While the Isle of Man government is congratulating itself, and being congratulated by its followers, on what appears to have been a highly-successful digitally-powered marketing campaign for this year’s TT, the jury is still out on this weekend’s Manx Grand Prix - star-studded as it is.
The difficulty in staging such events is starkly illustrated by North West 200 boss Mervyn Whyte’s appeal to local authorities for their backing to ensure that next year’s North West 200 takes place. And for an event which earlier this year, according to independent research, attracted a three-day audience of 195,000.
Talking to bikesportnews.com and commenting on Phillip McCallen’s more upbeat view following his repeated discussions with Tourism NI regarding the possible return of the Ulster Grand Prix which they weren’t prepared to back this year, the experienced NW chief said: “I’ve tried many things over the 15 to 20 years and while not in the slightest criticising Phillip’s efforts these things are easily said.
“We have tried with the tourist board as recently as last year and were unsuccessful. One of the problems is that we don’t have a government in Northern Ireland so we’re sitting in limbo. The tourist board can only pay out a certain amount - £150,000 per event - and what is required for the Ulster is way above that.”
Whyte faces a real challenge as a many senior staff, including the course manager John Adams, have retired.
“That is the crux of it. We have had an ageing profile in the Coleraine and District Motor Club over the last few years. Fifteen to 20 years ago we were attracting young volunteers, it doesn’t seem to happen these days. And Covid didn’t help either with a lot of people out of action. Many came back this year and we had one of the best events ever. But we have lost some of our key players and it should be remembered that we have 800 people working with us during the week.
“What we’re looking to do with our local council, the Causeway Coast and Glens Borough Council, which covers a massive area on the north coast, is for them to come on board as a partner. We need an event manager who could succeed me and the council could be involved in building the course and perhaps providing the facilities. I presented to the council last week and one of their directors will present a package to their leisure and development committee in September. Then back to the main council
where I hope it will be rubber stamped.
“I have told them this is not a threat by any means but they’ve got to realise the importance of this to the area and to Northern Ireland. Our figures for this years event were massive. We’re talking about 110,000 for Saturday race day with a satisfaction survey of 98 per cent. What we’re saying to them is that we want you to come on board and form a partnership. And if we don’t the bottom line is a question mark against the 2023 event. As to the Tourist Board we are working closely with them on funding and I would like to think they will come on board and am reasonably hopeful.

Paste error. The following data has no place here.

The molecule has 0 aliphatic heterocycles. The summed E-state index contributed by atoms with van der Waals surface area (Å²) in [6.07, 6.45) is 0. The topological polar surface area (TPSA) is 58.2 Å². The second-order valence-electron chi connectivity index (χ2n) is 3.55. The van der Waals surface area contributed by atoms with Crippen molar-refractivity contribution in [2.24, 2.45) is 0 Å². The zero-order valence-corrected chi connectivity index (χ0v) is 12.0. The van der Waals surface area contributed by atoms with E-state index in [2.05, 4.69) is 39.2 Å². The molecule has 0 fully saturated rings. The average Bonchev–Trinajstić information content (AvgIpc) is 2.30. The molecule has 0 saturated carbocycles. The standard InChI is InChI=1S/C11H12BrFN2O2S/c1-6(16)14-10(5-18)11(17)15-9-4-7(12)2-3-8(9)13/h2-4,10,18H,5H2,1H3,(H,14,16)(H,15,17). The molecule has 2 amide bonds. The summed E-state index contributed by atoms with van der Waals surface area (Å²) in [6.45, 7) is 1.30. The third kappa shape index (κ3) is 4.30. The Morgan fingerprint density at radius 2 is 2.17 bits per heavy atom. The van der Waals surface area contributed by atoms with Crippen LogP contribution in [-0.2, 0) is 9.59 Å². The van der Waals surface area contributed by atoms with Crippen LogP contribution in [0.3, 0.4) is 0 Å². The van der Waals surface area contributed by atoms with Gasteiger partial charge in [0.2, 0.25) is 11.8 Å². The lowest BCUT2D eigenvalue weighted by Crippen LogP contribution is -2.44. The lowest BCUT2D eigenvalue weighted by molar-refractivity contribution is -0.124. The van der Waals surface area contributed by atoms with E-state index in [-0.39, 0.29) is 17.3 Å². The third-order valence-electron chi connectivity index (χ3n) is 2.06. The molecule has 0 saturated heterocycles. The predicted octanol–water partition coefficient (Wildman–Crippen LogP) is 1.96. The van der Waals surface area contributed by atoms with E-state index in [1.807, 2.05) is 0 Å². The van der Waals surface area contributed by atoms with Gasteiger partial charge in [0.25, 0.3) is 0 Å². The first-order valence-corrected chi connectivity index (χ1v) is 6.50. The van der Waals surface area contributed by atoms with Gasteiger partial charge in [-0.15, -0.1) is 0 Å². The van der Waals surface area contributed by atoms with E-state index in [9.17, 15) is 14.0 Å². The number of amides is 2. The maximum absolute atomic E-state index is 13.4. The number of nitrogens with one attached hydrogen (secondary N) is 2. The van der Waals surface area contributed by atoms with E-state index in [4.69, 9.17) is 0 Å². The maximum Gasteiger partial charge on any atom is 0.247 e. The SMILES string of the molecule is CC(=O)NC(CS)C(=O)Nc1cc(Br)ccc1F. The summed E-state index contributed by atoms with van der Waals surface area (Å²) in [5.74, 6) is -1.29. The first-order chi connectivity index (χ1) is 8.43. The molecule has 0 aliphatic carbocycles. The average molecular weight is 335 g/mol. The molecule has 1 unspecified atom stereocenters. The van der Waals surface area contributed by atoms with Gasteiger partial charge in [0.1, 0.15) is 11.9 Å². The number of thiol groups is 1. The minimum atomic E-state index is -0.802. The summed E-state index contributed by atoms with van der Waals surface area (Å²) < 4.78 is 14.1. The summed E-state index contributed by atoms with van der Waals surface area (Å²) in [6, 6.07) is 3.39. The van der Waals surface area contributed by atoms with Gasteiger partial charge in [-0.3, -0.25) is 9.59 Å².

“As to the Ulster, yes I would like to see it come back but right now I am concentrating on the North West. And with no government in place it does make it more difficult.”
The mind boggling attendance figure of 195,000 and the Saturday race day figure of 110,000 will no doubt be taken with a huge pinch of salt by many except those who were there. The research was carried out by an independent company Professional Event Solutions and followed a similar piece of research by Sheffield Hallam University in 2017. A significant statistic for the local authorities was that it delivered an economic boost to the area of some £16m with media coverage across both national and international markets valued at £24.4m - the highest rated event of any in NI so far this year.
Gerard McAuley of Professional Events Solutions told us: “Clearly the NW200 did benefit from a post-pandemic feel good factor. People starved of events and specifically motorcycle racing attended in high in numbers and the good weather adding further encouragement. The research also show the capacity the event has in terms of a tourism generator and its ongoing benefit to the Borough and NI.”
It must be remembered that the cost of staging such an event will be well in excess of a million pounds and road racing, unlike Oulton Park or Silverstone, cannot charge fans to come in other than in special areas. So revenue raisers such as programme sales, vendors paying for their sites and sponsorship are critical.
But as the Isle of Man and Northern Ireland well know the fans and their families spend a lot of money particularly in areas which have a great deal to offer other than motorcycle racing. So they are prepared to support these events. But as costs go up the limits which local authorities have imposed are being stretched to breaking point as Mervyn and Phillip McCallen discovered when their attempt to revive the Ulster Grand Prix in joint effort with the North West was thrown out at the last minute.